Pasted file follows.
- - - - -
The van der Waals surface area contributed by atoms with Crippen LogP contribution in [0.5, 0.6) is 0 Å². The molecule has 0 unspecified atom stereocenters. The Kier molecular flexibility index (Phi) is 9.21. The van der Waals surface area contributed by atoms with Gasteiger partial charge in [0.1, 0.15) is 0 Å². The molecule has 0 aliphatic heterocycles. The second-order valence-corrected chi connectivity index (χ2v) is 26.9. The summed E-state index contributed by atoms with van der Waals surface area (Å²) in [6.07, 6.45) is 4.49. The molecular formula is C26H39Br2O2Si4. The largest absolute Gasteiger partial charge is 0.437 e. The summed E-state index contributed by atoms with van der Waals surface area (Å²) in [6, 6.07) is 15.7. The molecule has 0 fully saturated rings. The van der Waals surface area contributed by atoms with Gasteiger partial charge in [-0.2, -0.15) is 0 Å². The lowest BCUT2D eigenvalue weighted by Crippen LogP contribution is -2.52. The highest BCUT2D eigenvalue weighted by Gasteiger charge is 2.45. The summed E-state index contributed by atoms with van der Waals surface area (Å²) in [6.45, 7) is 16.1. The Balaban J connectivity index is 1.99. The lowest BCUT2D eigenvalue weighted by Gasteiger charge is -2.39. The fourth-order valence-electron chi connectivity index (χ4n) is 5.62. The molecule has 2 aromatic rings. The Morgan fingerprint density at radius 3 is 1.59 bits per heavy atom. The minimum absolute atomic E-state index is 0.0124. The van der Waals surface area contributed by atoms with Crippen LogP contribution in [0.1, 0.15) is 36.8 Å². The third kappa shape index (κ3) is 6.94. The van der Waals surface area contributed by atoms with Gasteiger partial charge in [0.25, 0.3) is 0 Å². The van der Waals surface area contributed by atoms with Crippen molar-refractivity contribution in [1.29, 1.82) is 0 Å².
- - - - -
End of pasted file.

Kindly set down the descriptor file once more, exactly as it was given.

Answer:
The van der Waals surface area contributed by atoms with Crippen LogP contribution in [0.5, 0.6) is 0 Å². The molecule has 0 unspecified atom stereocenters. The Kier molecular flexibility index (Phi) is 9.21. The van der Waals surface area contributed by atoms with Gasteiger partial charge in [0.1, 0.15) is 0 Å². The molecule has 0 aliphatic heterocycles. The second-order valence-corrected chi connectivity index (χ2v) is 26.9. The summed E-state index contributed by atoms with van der Waals surface area (Å²) in [6.07, 6.45) is 4.49. The molecular formula is C26H39Br2O2Si4. The largest absolute Gasteiger partial charge is 0.437 e. The summed E-state index contributed by atoms with van der Waals surface area (Å²) in [6, 6.07) is 15.7. The molecule has 0 fully saturated rings. The van der Waals surface area contributed by atoms with Gasteiger partial charge in [-0.2, -0.15) is 0 Å². The lowest BCUT2D eigenvalue weighted by Crippen LogP contribution is -2.52. The highest BCUT2D eigenvalue weighted by Gasteiger charge is 2.45. The summed E-state index contributed by atoms with van der Waals surface area (Å²) in [6.45, 7) is 16.1. The Balaban J connectivity index is 1.99. The lowest BCUT2D eigenvalue weighted by Gasteiger charge is -2.39. The fourth-order valence-electron chi connectivity index (χ4n) is 5.62. The molecule has 2 aromatic rings. The Morgan fingerprint density at radius 3 is 1.59 bits per heavy atom. The minimum absolute atomic E-state index is 0.0124. The van der Waals surface area contributed by atoms with Crippen LogP contribution in [0.1, 0.15) is 36.8 Å². The third kappa shape index (κ3) is 6.94. The van der Waals surface area contributed by atoms with Gasteiger partial charge in [0.25, 0.3) is 0 Å². The van der Waals surface area contributed by atoms with Crippen molar-refractivity contribution in [1.29, 1.82) is 0 Å².